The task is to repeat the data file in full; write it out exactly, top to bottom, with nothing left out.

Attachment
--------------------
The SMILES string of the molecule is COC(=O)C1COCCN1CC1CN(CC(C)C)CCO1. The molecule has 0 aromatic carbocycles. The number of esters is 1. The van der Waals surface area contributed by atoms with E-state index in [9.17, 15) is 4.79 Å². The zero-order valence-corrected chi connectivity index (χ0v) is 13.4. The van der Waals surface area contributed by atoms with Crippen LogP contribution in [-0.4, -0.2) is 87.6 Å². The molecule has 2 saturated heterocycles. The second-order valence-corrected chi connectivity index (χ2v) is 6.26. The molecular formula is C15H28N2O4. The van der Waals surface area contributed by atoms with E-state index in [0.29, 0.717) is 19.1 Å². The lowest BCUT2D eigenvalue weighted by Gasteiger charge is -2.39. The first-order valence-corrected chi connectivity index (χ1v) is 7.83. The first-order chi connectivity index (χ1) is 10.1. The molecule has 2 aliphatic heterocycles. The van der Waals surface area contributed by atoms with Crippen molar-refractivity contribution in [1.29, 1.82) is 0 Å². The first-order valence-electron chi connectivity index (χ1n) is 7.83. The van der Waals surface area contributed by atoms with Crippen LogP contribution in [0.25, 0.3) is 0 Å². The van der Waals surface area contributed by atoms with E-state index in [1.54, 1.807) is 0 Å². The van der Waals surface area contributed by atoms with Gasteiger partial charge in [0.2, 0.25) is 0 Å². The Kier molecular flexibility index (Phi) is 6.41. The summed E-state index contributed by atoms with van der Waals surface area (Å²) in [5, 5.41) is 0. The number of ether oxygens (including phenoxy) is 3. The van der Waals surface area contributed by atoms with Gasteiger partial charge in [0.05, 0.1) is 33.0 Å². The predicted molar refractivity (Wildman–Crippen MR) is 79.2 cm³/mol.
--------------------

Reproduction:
The SMILES string of the molecule is COC(=O)C1COCCN1CC1CN(CC(C)C)CCO1. The molecule has 0 aromatic carbocycles. The number of esters is 1. The van der Waals surface area contributed by atoms with E-state index in [9.17, 15) is 4.79 Å². The zero-order valence-corrected chi connectivity index (χ0v) is 13.4. The van der Waals surface area contributed by atoms with Crippen LogP contribution in [-0.4, -0.2) is 87.6 Å². The molecule has 2 saturated heterocycles. The second-order valence-corrected chi connectivity index (χ2v) is 6.26. The molecular formula is C15H28N2O4. The van der Waals surface area contributed by atoms with E-state index in [0.29, 0.717) is 19.1 Å². The lowest BCUT2D eigenvalue weighted by Gasteiger charge is -2.39. The first-order valence-corrected chi connectivity index (χ1v) is 7.83. The first-order chi connectivity index (χ1) is 10.1. The molecule has 2 aliphatic heterocycles. The van der Waals surface area contributed by atoms with Crippen molar-refractivity contribution in [1.29, 1.82) is 0 Å². The first-order valence-electron chi connectivity index (χ1n) is 7.83. The van der Waals surface area contributed by atoms with Crippen LogP contribution in [0.25, 0.3) is 0 Å². The van der Waals surface area contributed by atoms with E-state index in [1.54, 1.807) is 0 Å². The van der Waals surface area contributed by atoms with Gasteiger partial charge in [0.2, 0.25) is 0 Å². The Kier molecular flexibility index (Phi) is 6.41. The summed E-state index contributed by atoms with van der Waals surface area (Å²) in [5, 5.41) is 0. The number of ether oxygens (including phenoxy) is 3. The van der Waals surface area contributed by atoms with Gasteiger partial charge in [0.05, 0.1) is 33.0 Å². The predicted molar refractivity (Wildman–Crippen MR) is 79.2 cm³/mol.